The market is underestimating the potential risks. The stock market has become numb to all the rhetoric, but I worry one of these days, it will turn into something more ominous than just words.

The biggest problem out there

And want to know my main worry? The country with the world’s reserve currency has the highest policy rate out there in the developed world. If we look back over time, this has often coincided with market crises.

I call this next graph, “The Most Important Chart in the Whole World”. It’s by the great Jim Bianco at Bianco Research and I have become a little bit of a zealot about it.

It sums up the main problem – the US is too tight for the world economy.

Now please don’t send me arguments how it’s the rest of the world’s fault for being too loose – I completely agree! Just like the United States, the rest of the world should implement fiscal stimulus and stop relying on monetary madness.

But our job is not to decide what should be, but calculate what is. And with the Fed so tight relative to the rest of the world, eventually it causes problems. Big ones.

Not turning into an uber-bear by any means

Don’t misunderstand me. I am not turning into one of those the end-of-the-world-is-upon us bears. Yet I think the time to be heavily long is past. The next 5-10% in the stock market is more likely to be down than higher.

Time to lighten up and look for spots to take stabs on the short side.


 

8 comments on “Macro Tourist: ‘I Have Abandoned My US Equity Longs, Am Leaning Short On A Trading Basis’

  1. George says:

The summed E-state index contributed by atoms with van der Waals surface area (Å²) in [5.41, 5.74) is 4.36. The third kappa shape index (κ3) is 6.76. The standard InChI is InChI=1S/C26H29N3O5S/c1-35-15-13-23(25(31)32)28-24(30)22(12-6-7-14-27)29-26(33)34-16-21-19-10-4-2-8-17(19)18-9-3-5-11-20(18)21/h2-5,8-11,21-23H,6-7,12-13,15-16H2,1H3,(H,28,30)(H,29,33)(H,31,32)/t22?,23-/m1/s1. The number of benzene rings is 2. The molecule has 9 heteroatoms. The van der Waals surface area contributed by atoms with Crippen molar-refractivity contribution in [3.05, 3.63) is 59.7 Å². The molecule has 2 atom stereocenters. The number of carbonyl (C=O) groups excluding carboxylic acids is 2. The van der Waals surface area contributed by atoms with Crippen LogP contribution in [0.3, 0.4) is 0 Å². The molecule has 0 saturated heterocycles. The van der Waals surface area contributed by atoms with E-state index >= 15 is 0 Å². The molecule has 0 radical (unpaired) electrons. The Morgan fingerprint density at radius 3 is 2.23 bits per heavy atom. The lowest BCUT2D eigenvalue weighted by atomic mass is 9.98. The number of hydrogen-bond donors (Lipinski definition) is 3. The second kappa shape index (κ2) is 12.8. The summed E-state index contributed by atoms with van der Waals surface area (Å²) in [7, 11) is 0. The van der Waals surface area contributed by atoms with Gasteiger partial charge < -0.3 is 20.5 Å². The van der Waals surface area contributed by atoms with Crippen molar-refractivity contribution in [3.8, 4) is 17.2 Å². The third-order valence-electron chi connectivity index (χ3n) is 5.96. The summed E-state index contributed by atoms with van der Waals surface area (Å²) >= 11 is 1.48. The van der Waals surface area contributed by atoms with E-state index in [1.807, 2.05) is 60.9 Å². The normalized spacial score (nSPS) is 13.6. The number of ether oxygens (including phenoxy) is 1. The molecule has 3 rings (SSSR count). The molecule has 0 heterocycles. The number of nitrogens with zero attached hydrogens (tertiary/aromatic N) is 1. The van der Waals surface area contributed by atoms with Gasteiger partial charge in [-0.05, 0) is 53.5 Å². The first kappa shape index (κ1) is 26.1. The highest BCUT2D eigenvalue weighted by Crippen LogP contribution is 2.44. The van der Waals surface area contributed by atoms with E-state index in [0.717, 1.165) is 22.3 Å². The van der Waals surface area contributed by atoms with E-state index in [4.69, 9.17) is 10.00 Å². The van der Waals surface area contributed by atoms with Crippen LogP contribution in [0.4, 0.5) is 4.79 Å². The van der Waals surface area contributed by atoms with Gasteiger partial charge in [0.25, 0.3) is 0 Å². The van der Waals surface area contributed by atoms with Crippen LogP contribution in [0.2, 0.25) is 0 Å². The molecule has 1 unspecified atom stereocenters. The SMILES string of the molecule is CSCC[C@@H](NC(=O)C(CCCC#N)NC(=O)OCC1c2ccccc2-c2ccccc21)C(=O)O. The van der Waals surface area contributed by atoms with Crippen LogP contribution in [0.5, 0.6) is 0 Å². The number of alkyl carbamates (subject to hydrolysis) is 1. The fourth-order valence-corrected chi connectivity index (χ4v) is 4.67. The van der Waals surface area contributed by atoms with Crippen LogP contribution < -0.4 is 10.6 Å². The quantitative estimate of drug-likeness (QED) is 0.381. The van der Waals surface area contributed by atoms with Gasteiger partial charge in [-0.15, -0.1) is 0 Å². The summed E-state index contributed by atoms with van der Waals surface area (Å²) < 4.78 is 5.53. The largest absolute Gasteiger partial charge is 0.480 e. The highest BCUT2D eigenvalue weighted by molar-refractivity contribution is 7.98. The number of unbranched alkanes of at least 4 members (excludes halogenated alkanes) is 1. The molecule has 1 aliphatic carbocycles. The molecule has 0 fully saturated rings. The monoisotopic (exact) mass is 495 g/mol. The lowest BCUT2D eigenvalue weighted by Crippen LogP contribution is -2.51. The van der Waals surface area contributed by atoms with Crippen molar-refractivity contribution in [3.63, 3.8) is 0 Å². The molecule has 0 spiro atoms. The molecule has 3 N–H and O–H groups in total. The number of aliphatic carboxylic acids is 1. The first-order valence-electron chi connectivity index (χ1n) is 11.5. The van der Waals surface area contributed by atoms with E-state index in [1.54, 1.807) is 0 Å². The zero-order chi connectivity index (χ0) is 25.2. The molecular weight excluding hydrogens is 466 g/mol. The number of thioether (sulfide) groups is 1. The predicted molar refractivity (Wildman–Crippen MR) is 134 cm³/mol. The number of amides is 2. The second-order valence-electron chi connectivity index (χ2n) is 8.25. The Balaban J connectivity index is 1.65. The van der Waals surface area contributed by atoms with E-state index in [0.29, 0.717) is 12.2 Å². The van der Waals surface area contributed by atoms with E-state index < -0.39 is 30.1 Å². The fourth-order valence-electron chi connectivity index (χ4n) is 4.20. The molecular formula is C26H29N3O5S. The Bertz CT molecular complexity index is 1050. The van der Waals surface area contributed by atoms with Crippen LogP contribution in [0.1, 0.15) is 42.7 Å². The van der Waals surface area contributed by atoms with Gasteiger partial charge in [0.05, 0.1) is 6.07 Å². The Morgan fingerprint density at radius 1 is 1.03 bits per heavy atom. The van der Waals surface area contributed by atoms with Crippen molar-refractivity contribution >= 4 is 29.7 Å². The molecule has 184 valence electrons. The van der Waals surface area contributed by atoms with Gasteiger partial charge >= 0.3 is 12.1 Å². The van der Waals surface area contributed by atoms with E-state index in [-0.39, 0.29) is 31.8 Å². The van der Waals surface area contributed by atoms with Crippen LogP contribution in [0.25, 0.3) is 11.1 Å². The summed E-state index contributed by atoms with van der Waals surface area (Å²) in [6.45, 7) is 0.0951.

You said it all Kevin ….I got where you are a lot earlier and that is a problem for me as we ‘ain’t there yet ‘ … Thanks for the eloquent presentation… This one ranks a re read ……

  2. Anonymous says:

    Concur 100%. The “long hope” trade looks to be in real trouble after that UN address this morning.

  3. Anonymous says:

    Chase survey confirms sentiment caving

  4. derek says:

    Plenty of bad news but the market barely dips. If it was flaxseed or smoked rubber futures, you would take that as a bullish sign, yes/no?

  5. George says:

    Forgot to ask….who/what is that Ornery little Sucker about to chomp your finger ????

  6. jyl says:

    Chart the SP50 highs from Jan 2018. The index has hit 5 highs since then and 4 have been “record” highs. The return, high-to-high, has been only about 5% over 20 months, or about 3% annualized. To get that 3%/yr, the index has endured 4 declines, averaging around -10% each (a couple of -6%s, a -10%, a -20%). The period between the declines has gotten shorter and shorter, about 10 months then 6 then 3 then 2. This looks rather unattractive to me.

    Of course, technical guys will say the SP50 is in a rising flag, right?

  7. PaulMiller says:

    And the market shrugs off talk of impeachment, war with Iran, declining corporate profits, declining consumer sentiment, disruptive repo stuff that 99% of us don’t fathom, trade wars, negative interest rates around the world…….

    A serious correction won’t happen until the worrisome backdrop improves.

    • Anonymous says:

      I have been amazed at how markets have shrugged off all the risks in relatively short order ever since the Brexit referendum back in 2016. This certainly wasn’t the case when I first started investing – just a whiff of these kind of tensions would really sour sentiment.

      Of course, in this environment where true price discovery is so distorted by Presidential tweets and central bank actions/jawboning, it is very hard to commit capital steadily as an investor (as opposed to being a trader).